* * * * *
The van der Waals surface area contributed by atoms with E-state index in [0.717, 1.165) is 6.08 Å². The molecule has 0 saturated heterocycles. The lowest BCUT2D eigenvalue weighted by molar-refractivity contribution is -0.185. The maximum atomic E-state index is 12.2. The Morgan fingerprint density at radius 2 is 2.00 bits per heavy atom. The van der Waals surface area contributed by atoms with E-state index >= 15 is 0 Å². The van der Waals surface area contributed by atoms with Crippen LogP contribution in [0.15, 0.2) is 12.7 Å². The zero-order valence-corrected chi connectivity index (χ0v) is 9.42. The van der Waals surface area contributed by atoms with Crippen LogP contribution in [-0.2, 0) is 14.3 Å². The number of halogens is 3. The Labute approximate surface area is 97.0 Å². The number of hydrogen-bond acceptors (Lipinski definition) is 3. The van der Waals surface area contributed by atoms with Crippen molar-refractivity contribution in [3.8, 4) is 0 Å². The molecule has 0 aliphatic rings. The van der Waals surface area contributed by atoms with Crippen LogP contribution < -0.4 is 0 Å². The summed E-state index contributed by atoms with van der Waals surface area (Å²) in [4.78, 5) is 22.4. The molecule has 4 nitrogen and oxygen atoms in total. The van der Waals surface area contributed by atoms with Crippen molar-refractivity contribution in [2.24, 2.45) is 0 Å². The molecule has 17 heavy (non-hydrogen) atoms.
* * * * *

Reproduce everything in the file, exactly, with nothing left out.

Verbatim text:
The van der Waals surface area contributed by atoms with E-state index in [0.717, 1.165) is 6.08 Å². The molecule has 0 saturated heterocycles. The lowest BCUT2D eigenvalue weighted by molar-refractivity contribution is -0.185. The maximum atomic E-state index is 12.2. The Morgan fingerprint density at radius 2 is 2.00 bits per heavy atom. The van der Waals surface area contributed by atoms with E-state index >= 15 is 0 Å². The van der Waals surface area contributed by atoms with Crippen LogP contribution in [0.15, 0.2) is 12.7 Å². The zero-order valence-corrected chi connectivity index (χ0v) is 9.42. The van der Waals surface area contributed by atoms with Crippen LogP contribution in [-0.2, 0) is 14.3 Å². The number of halogens is 3. The Labute approximate surface area is 97.0 Å². The number of hydrogen-bond acceptors (Lipinski definition) is 3. The van der Waals surface area contributed by atoms with Crippen molar-refractivity contribution in [3.8, 4) is 0 Å². The molecule has 0 aliphatic rings. The van der Waals surface area contributed by atoms with Crippen LogP contribution < -0.4 is 0 Å². The summed E-state index contributed by atoms with van der Waals surface area (Å²) in [4.78, 5) is 22.4. The molecule has 4 nitrogen and oxygen atoms in total. The van der Waals surface area contributed by atoms with Crippen molar-refractivity contribution in [2.24, 2.45) is 0 Å². The molecule has 17 heavy (non-hydrogen) atoms.